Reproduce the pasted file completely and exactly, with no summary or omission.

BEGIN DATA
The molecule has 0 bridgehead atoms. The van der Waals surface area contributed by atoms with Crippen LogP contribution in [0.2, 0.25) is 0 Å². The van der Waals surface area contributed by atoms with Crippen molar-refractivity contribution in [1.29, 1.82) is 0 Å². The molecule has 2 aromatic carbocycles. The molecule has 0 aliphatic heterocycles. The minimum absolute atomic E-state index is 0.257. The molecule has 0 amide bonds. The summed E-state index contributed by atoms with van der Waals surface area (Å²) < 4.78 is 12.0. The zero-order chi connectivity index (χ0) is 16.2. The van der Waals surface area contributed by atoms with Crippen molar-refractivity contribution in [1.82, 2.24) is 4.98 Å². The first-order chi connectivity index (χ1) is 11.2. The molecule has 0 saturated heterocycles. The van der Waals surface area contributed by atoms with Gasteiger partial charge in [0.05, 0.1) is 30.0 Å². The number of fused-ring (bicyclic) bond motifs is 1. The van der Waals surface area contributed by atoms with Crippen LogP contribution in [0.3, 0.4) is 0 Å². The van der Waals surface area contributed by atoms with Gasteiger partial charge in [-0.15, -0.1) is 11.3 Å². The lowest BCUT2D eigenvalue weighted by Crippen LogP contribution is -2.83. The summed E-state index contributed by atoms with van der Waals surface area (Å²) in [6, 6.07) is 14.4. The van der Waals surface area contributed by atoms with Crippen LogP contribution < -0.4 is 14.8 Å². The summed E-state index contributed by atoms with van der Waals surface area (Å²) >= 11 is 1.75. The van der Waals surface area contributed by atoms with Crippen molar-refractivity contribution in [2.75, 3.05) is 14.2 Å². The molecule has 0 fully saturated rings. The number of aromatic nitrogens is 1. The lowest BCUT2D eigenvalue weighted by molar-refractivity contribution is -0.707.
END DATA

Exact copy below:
The molecule has 0 bridgehead atoms. The van der Waals surface area contributed by atoms with Crippen LogP contribution in [0.2, 0.25) is 0 Å². The van der Waals surface area contributed by atoms with Crippen molar-refractivity contribution in [1.29, 1.82) is 0 Å². The molecule has 2 aromatic carbocycles. The molecule has 0 aliphatic heterocycles. The minimum absolute atomic E-state index is 0.257. The molecule has 0 amide bonds. The summed E-state index contributed by atoms with van der Waals surface area (Å²) < 4.78 is 12.0. The zero-order chi connectivity index (χ0) is 16.2. The van der Waals surface area contributed by atoms with Crippen molar-refractivity contribution in [1.82, 2.24) is 4.98 Å². The first-order chi connectivity index (χ1) is 11.2. The molecule has 0 saturated heterocycles. The van der Waals surface area contributed by atoms with Gasteiger partial charge in [0.05, 0.1) is 30.0 Å². The number of fused-ring (bicyclic) bond motifs is 1. The van der Waals surface area contributed by atoms with Crippen LogP contribution in [0.3, 0.4) is 0 Å². The van der Waals surface area contributed by atoms with Gasteiger partial charge in [-0.15, -0.1) is 11.3 Å². The lowest BCUT2D eigenvalue weighted by Crippen LogP contribution is -2.83. The summed E-state index contributed by atoms with van der Waals surface area (Å²) in [6, 6.07) is 14.4. The van der Waals surface area contributed by atoms with Crippen LogP contribution < -0.4 is 14.8 Å². The summed E-state index contributed by atoms with van der Waals surface area (Å²) >= 11 is 1.75. The van der Waals surface area contributed by atoms with Crippen molar-refractivity contribution in [2.75, 3.05) is 14.2 Å². The molecule has 0 fully saturated rings. The number of aromatic nitrogens is 1. The lowest BCUT2D eigenvalue weighted by molar-refractivity contribution is -0.707.